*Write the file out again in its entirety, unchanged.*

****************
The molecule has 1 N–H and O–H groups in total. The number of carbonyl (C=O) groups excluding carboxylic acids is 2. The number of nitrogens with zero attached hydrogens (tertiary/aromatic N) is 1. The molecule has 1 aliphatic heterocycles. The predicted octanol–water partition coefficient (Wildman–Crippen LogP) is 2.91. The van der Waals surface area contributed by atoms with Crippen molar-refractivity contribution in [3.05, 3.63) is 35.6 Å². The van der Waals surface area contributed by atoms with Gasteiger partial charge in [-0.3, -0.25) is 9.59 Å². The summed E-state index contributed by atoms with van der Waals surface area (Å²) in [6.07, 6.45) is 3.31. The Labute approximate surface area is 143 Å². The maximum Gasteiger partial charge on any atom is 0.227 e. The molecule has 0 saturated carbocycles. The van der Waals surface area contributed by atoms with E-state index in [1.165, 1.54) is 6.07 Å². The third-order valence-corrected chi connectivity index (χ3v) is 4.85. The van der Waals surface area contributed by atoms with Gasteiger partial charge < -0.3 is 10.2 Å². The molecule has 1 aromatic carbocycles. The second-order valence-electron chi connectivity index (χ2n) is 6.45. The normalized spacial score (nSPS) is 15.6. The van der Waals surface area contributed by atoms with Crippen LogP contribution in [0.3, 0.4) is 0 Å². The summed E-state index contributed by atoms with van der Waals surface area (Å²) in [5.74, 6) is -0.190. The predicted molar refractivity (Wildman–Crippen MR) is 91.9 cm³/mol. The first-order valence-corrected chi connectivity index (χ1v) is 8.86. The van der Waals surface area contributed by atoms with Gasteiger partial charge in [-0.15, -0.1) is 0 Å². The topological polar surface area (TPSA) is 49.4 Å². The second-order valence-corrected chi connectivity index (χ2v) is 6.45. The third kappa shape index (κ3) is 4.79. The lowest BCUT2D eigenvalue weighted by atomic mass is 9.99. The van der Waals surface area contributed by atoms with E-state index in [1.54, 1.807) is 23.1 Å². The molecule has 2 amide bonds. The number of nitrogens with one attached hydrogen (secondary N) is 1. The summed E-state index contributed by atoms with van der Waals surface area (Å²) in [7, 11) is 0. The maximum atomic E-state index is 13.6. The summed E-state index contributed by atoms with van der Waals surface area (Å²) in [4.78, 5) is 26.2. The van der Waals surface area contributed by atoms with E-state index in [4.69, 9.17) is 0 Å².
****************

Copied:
The molecule has 1 N–H and O–H groups in total. The number of carbonyl (C=O) groups excluding carboxylic acids is 2. The number of nitrogens with zero attached hydrogens (tertiary/aromatic N) is 1. The molecule has 1 aliphatic heterocycles. The predicted octanol–water partition coefficient (Wildman–Crippen LogP) is 2.91. The van der Waals surface area contributed by atoms with Crippen molar-refractivity contribution in [3.05, 3.63) is 35.6 Å². The van der Waals surface area contributed by atoms with Gasteiger partial charge in [-0.3, -0.25) is 9.59 Å². The summed E-state index contributed by atoms with van der Waals surface area (Å²) in [6.07, 6.45) is 3.31. The Labute approximate surface area is 143 Å². The maximum Gasteiger partial charge on any atom is 0.227 e. The molecule has 0 saturated carbocycles. The van der Waals surface area contributed by atoms with E-state index in [1.165, 1.54) is 6.07 Å². The third-order valence-corrected chi connectivity index (χ3v) is 4.85. The van der Waals surface area contributed by atoms with Gasteiger partial charge < -0.3 is 10.2 Å². The molecule has 1 aromatic carbocycles. The second-order valence-electron chi connectivity index (χ2n) is 6.45. The normalized spacial score (nSPS) is 15.6. The van der Waals surface area contributed by atoms with Crippen LogP contribution in [0.3, 0.4) is 0 Å². The summed E-state index contributed by atoms with van der Waals surface area (Å²) in [5.74, 6) is -0.190. The predicted molar refractivity (Wildman–Crippen MR) is 91.9 cm³/mol. The first-order valence-corrected chi connectivity index (χ1v) is 8.86. The van der Waals surface area contributed by atoms with Gasteiger partial charge in [-0.15, -0.1) is 0 Å². The topological polar surface area (TPSA) is 49.4 Å². The second-order valence-corrected chi connectivity index (χ2v) is 6.45. The third kappa shape index (κ3) is 4.79. The lowest BCUT2D eigenvalue weighted by atomic mass is 9.99. The van der Waals surface area contributed by atoms with E-state index in [1.54, 1.807) is 23.1 Å². The molecule has 2 amide bonds. The number of nitrogens with one attached hydrogen (secondary N) is 1. The summed E-state index contributed by atoms with van der Waals surface area (Å²) in [7, 11) is 0. The maximum atomic E-state index is 13.6. The summed E-state index contributed by atoms with van der Waals surface area (Å²) in [4.78, 5) is 26.2. The van der Waals surface area contributed by atoms with E-state index in [4.69, 9.17) is 0 Å².